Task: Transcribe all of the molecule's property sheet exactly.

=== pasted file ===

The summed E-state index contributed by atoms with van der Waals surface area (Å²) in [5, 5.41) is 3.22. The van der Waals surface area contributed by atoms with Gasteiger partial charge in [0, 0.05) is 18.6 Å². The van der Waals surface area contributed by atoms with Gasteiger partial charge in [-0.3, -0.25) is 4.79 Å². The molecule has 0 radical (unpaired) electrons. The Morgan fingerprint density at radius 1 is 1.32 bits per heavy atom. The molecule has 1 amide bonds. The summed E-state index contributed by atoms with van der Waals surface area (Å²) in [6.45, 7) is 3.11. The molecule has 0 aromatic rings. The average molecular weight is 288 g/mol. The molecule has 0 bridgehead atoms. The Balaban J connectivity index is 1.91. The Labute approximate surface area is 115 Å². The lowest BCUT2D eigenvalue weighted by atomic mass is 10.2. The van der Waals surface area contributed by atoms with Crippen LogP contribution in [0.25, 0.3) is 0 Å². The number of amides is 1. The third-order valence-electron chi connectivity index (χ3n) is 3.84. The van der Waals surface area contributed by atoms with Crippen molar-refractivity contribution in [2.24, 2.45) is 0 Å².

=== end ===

The summed E-state index contributed by atoms with van der Waals surface area (Å²) in [5, 5.41) is 3.22. The van der Waals surface area contributed by atoms with Gasteiger partial charge in [0, 0.05) is 18.6 Å². The van der Waals surface area contributed by atoms with Gasteiger partial charge in [-0.3, -0.25) is 4.79 Å². The molecule has 0 radical (unpaired) electrons. The Morgan fingerprint density at radius 1 is 1.32 bits per heavy atom. The molecule has 1 amide bonds. The summed E-state index contributed by atoms with van der Waals surface area (Å²) in [6.45, 7) is 3.11. The molecule has 0 aromatic rings. The average molecular weight is 288 g/mol. The molecule has 0 bridgehead atoms. The Balaban J connectivity index is 1.91. The Labute approximate surface area is 115 Å². The lowest BCUT2D eigenvalue weighted by atomic mass is 10.2. The van der Waals surface area contributed by atoms with Crippen LogP contribution in [0.25, 0.3) is 0 Å². The number of amides is 1. The third-order valence-electron chi connectivity index (χ3n) is 3.84. The van der Waals surface area contributed by atoms with Crippen molar-refractivity contribution in [2.24, 2.45) is 0 Å².